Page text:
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Know your Duty Cycles

The International Electrotechnical Commission (IEC) has eight classifications for duty cycles to designate a motor's operating conditions.

MT - move profile

It's extremely important to know the differences and to note what mode of operation each rating refers to. Establishing the duty cycle of a motor and drive for a given application will help you to save costs.

We take a brief look at the eight classifications and what they mean.

 

S1

Continuous duty

The motor works at a constant load for enough time to reach temperature equilibrium.

S2

Short-time duty

The motor works at a constant load, but not long enough to reach temperature equilibrium. The rest periods are long enough for the motor to reach ambient temperature.

S3

Intermittent periodic duty

Sequential, identical run and rest cycles with constant load. Temperature equilibrium is never reached. Starting current has little effect on temperature rise.

S4

Intermittent periodic duty with starting

Sequential, identical start, run and rest cycles with constant load. Temperature equilibrium is not reached, but starting current affects temperature rise.

S5

Intermittent periodic duty with electric braking

Sequential, identical cycles of starting, running at constant load and running with no load. No rest periods.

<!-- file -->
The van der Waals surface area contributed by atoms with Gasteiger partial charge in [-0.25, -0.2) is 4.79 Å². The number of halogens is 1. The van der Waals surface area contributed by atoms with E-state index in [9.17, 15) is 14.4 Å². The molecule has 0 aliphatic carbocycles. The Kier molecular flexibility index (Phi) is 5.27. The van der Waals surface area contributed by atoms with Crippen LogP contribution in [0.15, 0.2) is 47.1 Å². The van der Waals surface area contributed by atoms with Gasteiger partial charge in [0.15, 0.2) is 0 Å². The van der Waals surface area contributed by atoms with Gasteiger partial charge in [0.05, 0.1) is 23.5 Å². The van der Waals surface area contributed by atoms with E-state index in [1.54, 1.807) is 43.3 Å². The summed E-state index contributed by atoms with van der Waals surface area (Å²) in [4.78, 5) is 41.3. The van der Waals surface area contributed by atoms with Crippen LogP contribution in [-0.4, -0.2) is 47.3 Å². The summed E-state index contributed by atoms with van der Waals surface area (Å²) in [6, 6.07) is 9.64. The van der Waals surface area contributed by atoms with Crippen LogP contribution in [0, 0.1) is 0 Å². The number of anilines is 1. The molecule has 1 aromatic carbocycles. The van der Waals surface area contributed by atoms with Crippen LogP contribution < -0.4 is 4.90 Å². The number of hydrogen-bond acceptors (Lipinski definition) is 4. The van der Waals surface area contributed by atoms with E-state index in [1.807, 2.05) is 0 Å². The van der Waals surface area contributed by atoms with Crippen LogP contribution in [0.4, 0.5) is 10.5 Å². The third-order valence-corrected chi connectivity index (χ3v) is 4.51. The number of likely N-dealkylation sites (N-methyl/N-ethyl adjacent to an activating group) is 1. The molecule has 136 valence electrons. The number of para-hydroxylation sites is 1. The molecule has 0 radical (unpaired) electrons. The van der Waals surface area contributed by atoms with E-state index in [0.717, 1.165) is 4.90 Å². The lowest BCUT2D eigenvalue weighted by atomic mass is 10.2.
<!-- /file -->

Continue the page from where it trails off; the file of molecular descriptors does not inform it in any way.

S6

Continuous operation with intermittent load

Sequential, identical cycles of running with constant load and running with no load. No rest periods.

S7

Continuous operation with electric braking

Sequential identical cycles of starting, running at constant load and electric braking. No rest periods.

S8

Continuous operation with periodic changes in load and speed

Sequential, identical duty cycles run at constant load and given speed, then run at other constant loads and speeds. No rest periods.

 

Some suppliers quote the peak rating of the motor in product type codes, where others use the nominal rating. It is worth checking the technical specification carefully.

We recommend talking to a supplier that can give advice on such matters. If you need high start up torque, but intermittently, some servo drives offer up to 3 or 4 times the nominal current for short periods (such as our ServoONE junior and ARS 2000-FS and SE series), ensuring you get the performance required without paying over the odds.